By: Mac Stone, Farmer & Owner, Elmwood Stock Farm
Having only left the farm a handful of times since March, Ann and I have enjoyed nothing but homegrown meals for nine months as of this writing. We did get carry-out from an old favorite restaurant twice, but other than that, it was farm-cooked.
Fortunately, we have lots of food to choose from here. Sometimes we plan the week’s meals in advance; others we decide as we close up the packing shed for the evening. We almost exclusively consume seconds—produce with some blemish that doesn’t meet our sales standards—so the seconds that are available effectively decide for us our evening meal. It feels like date night when one of us grabs a primo product that could have been sold.
The dead of winter, in food-farmer speak, is the Persephone months, aptly named by Eliot Coleman in his must-have book The Winter Harvest Handbook. (If you have a small place in your yard that gets sun in winter, get this book from a local bookseller and grow your own greens.) The name relates to the Greek goddess Persephone, daughter of Demeter, the goddess of agriculture. Apparently, Hades abducted Persephone into the underworld to be his wife, and Demeter threatened to shut down growth on the earth. Zeus—Persephone’s father, god of the sky—brokered a deal where Hades only spends a short time with Persephone each winter, so Demeter shuts us down just for a little while.
Coleman’s Persephone months are the period when we receive fewer than 10 hours of daylight per day, the implication being plants do not grow with so little solar energy coming in. Now, I’m not all up on Greek mythology, but this term is very much in the lexicon of food farmers in this country.
These Persephone months play out in what we like to eat this time of year: the tastiest, most nutritious greens on the planet. In the autumn months leading us into the Persephone zone, leafy green leaves were still actively photosynthesizing solar energy into sugars and flavonoids and enzymes (and stuff) but not actively growing by adding structural cell walls. This means the cells that already existed are tender and chock-full of flavor. The Holy Grail of Kale. The plant concentrates its sugars as a cold-tolerance protection mechanism—antifreeze, as it were.
I just stem it and steam it, simple as that. It takes minutes to prepare kale. When you massage the red, black or green kale leaves grown in the Persephone months, you can smell the flavor and see the juiciness in the leaves.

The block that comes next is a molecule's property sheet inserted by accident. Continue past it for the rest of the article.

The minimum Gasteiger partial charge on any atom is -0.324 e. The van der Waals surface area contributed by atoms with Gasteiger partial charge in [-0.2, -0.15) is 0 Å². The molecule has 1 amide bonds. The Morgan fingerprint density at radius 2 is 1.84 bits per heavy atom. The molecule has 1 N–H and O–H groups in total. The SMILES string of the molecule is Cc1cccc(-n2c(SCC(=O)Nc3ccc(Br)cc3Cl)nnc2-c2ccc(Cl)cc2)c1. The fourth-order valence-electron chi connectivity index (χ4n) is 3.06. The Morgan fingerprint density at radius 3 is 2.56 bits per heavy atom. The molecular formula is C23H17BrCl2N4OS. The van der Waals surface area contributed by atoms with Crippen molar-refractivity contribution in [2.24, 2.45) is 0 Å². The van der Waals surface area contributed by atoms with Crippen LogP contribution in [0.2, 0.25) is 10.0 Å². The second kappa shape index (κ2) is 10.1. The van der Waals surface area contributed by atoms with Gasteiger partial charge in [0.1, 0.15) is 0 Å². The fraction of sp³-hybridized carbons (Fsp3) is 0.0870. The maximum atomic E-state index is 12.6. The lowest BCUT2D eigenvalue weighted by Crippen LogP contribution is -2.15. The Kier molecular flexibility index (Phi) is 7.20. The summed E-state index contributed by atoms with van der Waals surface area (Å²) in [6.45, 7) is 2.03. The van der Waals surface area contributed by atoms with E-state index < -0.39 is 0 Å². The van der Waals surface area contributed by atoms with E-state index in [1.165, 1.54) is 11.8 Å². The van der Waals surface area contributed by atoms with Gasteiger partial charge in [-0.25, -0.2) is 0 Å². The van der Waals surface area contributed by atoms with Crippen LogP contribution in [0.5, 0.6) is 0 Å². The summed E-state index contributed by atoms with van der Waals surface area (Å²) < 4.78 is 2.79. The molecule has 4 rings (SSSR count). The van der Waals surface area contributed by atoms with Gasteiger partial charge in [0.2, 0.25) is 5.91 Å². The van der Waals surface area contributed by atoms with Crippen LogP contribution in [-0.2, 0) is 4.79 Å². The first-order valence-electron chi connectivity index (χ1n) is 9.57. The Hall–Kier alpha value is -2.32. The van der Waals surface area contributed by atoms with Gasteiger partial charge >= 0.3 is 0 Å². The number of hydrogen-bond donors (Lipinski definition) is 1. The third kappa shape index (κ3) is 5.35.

Spinach salads reign supreme in the dead of winter, since the lettuces don’t tolerate temps in the low teens. We do try hard to keep lettuce going all year with frost blankets inside the protective high tunnels, and as of this writing, we think we have some lettuce heads that are going to make it. Spinach is hardier, though.
Our other veggie go-tos are the single-serving-sized sweet potatoes as well as the fingerling sweet potatoes. A little olive oil coating to catch a rub of salt and garlic powder and a few minutes on the grill alongside a burger—it can’t be beat.
That brings me to winter proteins. Our old farmhouse kitchen is on the east side of the house, affording us a mostly wind-protected deck just outside it. Usually, out here on the banks of the Elkhorn Creek, winds come out of the southwest. (You will notice that three-sided equipment sheds and horse run-in sheds open to the east.) With the house blocking the winds on the deck, we grill year-round.
I can turn a frozen pound of USDA Choice, dry-aged, certified organic, grass-fed, Angus-Wagyu beef into a juicy burger in a little bit of no time. Thawing meats in cold water is a safe and US Department of Agriculture-recommended method to quick-thaw meats. For burgers, the meat thaws while I feed the dogs, get settled in and start the grill. Then it cooks while I prep veggies. We have a rotation of burgers and chicken, and I enjoy eating leftovers from one or the other for several days in a row.
When we’re not up for grilling, we’ll put a nice chuck roast in the slow cooker with some root veggies, and we are set on dinners for the week. Chili easily becomes taco salad fixins and even huevos rancheros.
Look for meats that have been raised consistent with other value propositions in your life. As a reader of the Good Foods Blog, animal welfare is probably important to you. The release of highly toxic synthetic chemicals on the land to grow genetically-engineered seeds probably seems repugnant to you. Forcing all manner of growth promotants and antibiotics into and onto livestock probably seems wholly unnecessary to you. I agree with you. We raise all our animals organically and on pasture for a reason, knowing what we know.
We don’t milk cows at our farm, so I rely on the Co-op for our organic dairy needs, as well as Marco’s coffee, condiments and those dang Justin’s dark chocolate peanut butter cups.
We have only had two meals away from home since March, living off the land, as it were, for nearly a year. Support your local farms and you can live off the land where you live. The Co-op provides you access to local and seasonal foods, responsibly-raised meats and all the other stuff we all like to eat. What you eat matters to you, the community and the planet.
This winter, find your go-to dinners, keep it simple, let the food speak for itself and make plenty for leftovers.
—Mac Stone, Elmwood Stock Farm